Although it is possible to use the Blade-Pro plugin with PhotoImpact 4, to produce simulated stained glass, this tutorial shows you how to do it without any plugins, creating the leading effect in PhotoImpact, and using glass sample illustrations. The glass samples I have used, and the pattern, came from Spectrum Glass. The patterns at Spectrum Glass are freely available for you to download and use, but if you wish to display stained glass pictures made with images from their glass catalogue samples on a website, you should seek their permission and give them a link on the page where the images are displayed.
Preparing the Pattern
If this is your first attempt at stained glass I recommend that you use a Spectrum Glass pattern because the lines will be even and thick enough to make preparing the leaded glass easy. Any outline pattern may be used, but some may need a lot of preliminary work in closing gaps in lines, using a slight blur to even and slightly thicken them.
Spectrum glass patterns are downloaded as Adobe Acrobat pdf files. Load your pattern into the Acrobat Reader. In the Reader use Tools/Select Graphics. You will be presented with a cross-hair cursor. Place this at the top left corner and click-and-drag a box to surround the pattern. Do not worry if some of the lettering around the pattern is included. When you have placed the box, use Edit/Copy to place the pattern on the clip board.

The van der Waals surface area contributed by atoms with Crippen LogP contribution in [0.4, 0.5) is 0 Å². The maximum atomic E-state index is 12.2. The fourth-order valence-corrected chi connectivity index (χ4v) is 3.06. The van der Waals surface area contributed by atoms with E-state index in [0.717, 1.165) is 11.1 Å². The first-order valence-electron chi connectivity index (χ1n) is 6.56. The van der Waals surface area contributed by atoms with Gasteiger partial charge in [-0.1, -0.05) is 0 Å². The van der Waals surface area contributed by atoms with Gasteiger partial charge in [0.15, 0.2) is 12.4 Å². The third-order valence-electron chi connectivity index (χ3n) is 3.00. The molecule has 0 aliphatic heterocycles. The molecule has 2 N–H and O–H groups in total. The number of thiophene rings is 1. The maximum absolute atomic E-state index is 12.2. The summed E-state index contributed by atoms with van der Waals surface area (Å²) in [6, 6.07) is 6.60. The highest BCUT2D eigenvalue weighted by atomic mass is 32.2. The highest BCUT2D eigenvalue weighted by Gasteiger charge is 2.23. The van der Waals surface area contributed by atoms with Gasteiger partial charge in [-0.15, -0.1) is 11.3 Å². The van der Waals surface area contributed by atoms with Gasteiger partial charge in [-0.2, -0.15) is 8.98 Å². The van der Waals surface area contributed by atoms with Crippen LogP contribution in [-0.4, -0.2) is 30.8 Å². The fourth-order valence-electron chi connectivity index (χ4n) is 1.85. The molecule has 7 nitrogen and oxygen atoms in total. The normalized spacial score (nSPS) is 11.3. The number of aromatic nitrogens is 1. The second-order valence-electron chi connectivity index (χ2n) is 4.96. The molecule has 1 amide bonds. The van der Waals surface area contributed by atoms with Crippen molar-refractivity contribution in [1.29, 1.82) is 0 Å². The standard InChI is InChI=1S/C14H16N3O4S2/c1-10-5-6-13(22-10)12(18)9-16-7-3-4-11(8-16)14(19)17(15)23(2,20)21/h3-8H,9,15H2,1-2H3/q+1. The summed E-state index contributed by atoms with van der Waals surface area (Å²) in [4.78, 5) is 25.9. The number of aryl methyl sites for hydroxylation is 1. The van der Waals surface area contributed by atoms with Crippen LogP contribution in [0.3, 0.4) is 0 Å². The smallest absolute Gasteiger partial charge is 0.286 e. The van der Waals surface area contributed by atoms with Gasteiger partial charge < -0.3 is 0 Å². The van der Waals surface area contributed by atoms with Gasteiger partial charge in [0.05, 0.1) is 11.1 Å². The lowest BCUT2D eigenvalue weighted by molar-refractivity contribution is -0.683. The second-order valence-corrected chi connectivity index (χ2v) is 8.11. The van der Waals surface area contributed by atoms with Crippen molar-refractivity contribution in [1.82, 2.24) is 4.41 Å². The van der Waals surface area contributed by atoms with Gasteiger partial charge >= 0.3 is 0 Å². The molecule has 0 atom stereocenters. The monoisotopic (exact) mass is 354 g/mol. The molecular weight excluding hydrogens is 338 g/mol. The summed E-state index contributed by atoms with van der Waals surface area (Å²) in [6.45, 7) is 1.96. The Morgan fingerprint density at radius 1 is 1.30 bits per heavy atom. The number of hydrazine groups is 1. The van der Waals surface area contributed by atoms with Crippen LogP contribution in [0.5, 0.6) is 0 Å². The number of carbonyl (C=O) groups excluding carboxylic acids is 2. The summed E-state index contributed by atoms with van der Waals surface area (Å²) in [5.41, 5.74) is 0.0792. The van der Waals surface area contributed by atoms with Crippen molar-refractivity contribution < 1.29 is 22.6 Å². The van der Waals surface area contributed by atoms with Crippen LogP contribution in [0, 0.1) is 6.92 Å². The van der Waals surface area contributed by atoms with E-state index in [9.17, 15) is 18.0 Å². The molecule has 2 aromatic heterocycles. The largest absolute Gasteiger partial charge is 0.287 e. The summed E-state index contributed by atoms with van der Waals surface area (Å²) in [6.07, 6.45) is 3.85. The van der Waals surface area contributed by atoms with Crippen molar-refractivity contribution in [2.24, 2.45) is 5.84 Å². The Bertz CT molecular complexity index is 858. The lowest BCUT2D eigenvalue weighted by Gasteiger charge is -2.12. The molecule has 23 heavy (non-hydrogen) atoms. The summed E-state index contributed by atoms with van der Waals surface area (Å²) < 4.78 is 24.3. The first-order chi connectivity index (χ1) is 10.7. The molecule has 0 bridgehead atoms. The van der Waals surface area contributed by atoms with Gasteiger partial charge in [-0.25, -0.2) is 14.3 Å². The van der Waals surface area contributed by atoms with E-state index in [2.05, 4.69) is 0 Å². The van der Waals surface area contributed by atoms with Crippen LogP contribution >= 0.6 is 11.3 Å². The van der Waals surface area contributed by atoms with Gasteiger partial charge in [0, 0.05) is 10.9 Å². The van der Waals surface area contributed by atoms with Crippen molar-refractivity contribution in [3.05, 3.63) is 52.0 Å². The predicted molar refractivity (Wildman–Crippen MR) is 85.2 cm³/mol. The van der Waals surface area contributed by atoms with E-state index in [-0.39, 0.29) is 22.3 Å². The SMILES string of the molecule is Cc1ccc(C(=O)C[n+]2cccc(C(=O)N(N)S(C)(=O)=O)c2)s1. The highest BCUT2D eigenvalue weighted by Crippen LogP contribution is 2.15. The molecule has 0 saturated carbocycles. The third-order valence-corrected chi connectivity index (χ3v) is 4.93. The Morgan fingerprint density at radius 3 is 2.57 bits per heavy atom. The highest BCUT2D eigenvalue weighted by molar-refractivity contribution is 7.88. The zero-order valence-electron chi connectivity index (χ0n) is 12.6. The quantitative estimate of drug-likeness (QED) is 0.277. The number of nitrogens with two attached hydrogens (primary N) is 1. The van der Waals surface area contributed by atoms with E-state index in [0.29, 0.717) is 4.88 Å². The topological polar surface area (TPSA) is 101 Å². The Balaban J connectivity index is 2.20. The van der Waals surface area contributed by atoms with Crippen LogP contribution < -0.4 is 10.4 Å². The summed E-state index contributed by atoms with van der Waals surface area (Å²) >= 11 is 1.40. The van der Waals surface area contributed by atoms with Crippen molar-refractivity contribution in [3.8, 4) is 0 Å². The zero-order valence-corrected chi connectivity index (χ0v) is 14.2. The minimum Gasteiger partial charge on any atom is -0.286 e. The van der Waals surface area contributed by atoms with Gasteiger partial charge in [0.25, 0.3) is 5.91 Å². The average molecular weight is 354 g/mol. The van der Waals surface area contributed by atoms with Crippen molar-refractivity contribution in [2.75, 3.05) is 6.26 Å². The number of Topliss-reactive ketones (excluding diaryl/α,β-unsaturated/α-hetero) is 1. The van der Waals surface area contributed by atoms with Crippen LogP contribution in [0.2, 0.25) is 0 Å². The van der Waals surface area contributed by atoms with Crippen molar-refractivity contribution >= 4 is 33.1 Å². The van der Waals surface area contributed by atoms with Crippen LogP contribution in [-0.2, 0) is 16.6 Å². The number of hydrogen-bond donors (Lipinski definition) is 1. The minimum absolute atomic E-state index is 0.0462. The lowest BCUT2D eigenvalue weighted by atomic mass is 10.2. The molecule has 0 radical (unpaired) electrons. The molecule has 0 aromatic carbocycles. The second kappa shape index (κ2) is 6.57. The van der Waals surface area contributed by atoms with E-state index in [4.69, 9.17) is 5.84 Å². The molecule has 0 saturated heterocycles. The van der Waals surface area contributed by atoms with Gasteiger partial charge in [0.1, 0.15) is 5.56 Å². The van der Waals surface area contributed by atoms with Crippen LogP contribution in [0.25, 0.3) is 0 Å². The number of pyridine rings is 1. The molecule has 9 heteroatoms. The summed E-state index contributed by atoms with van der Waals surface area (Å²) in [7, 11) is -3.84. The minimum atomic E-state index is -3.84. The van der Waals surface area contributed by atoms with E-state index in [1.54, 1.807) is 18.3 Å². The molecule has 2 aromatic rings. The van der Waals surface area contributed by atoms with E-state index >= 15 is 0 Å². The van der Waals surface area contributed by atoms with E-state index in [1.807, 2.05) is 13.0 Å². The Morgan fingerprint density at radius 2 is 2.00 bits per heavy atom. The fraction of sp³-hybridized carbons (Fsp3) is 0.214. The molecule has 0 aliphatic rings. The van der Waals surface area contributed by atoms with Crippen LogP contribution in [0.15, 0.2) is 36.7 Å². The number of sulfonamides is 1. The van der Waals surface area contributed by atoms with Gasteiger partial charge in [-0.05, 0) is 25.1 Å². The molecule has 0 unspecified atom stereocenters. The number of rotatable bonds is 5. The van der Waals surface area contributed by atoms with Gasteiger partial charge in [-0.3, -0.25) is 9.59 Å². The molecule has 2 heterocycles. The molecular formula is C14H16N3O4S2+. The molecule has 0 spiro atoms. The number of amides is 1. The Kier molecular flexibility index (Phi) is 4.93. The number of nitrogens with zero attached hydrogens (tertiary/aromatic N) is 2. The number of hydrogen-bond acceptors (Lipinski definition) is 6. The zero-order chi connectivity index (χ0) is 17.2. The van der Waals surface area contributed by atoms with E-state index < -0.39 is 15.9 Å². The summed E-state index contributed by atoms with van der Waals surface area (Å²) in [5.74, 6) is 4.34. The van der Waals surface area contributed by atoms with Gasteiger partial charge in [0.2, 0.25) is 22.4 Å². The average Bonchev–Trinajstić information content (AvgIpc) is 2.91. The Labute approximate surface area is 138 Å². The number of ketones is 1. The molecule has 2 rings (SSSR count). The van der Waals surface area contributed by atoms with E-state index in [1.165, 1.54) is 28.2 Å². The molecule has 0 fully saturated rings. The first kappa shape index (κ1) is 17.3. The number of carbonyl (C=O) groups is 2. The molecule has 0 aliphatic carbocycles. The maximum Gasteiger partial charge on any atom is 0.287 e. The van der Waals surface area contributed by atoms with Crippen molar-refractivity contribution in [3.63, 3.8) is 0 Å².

Load PhotoImpact 4 and use Edit/Paste/As New Image to bring the pattern into PI4. The first job is to remove all the logos and lettering from around the pattern, including the code letters in each sector of the pattern which show what glass should be used.
First, use Format/Data Type and if True Colour is not greyed out, click on it to make this a full 16million colour image. Now set the background colour to white, and with the ordinary selection tool set at rectangle, draw a box around some of the unwanted lettering, being very careful not to include any of the outline. Press delete. Repeat this until all the lettering has gone, and you are left with only the outlines. You may need to zoom into the pattern to delete some of the code letters which are very close to the lines. (Use the +key on the keypad to zoom in, and the -key on the keypad to zoom out again.) Finally, zoom in and check all round the lines that there are no breaks. In the rose pattern I have used here the pattern had obviously been filed in a ring binder and there was a break in the line at one side where the hole had been punched. Use the paintbrush tool set at shape, circular; 5 pixels; colour, black; soft edge, 50; preset, none and correct any lines as needed.
You need to be sure that the background is all an even white, so use the fill tool. Set the fill colour at the top left of the toolbar to white; Similarity, 50; Transparency, 0; Merge, Always; Anti-aliasing, unchecked. Click in every segment of the pattern.
Finally use the ordinary selection tool and crop the pattern as near as you can to the lines.
This is a good time to save your pattern as glass.UFO.
Making the lead
With your glass.UFO pattern as the current image, use Effect/Blur & Sharpen/Find Edges. Your image will look like the picture on the right.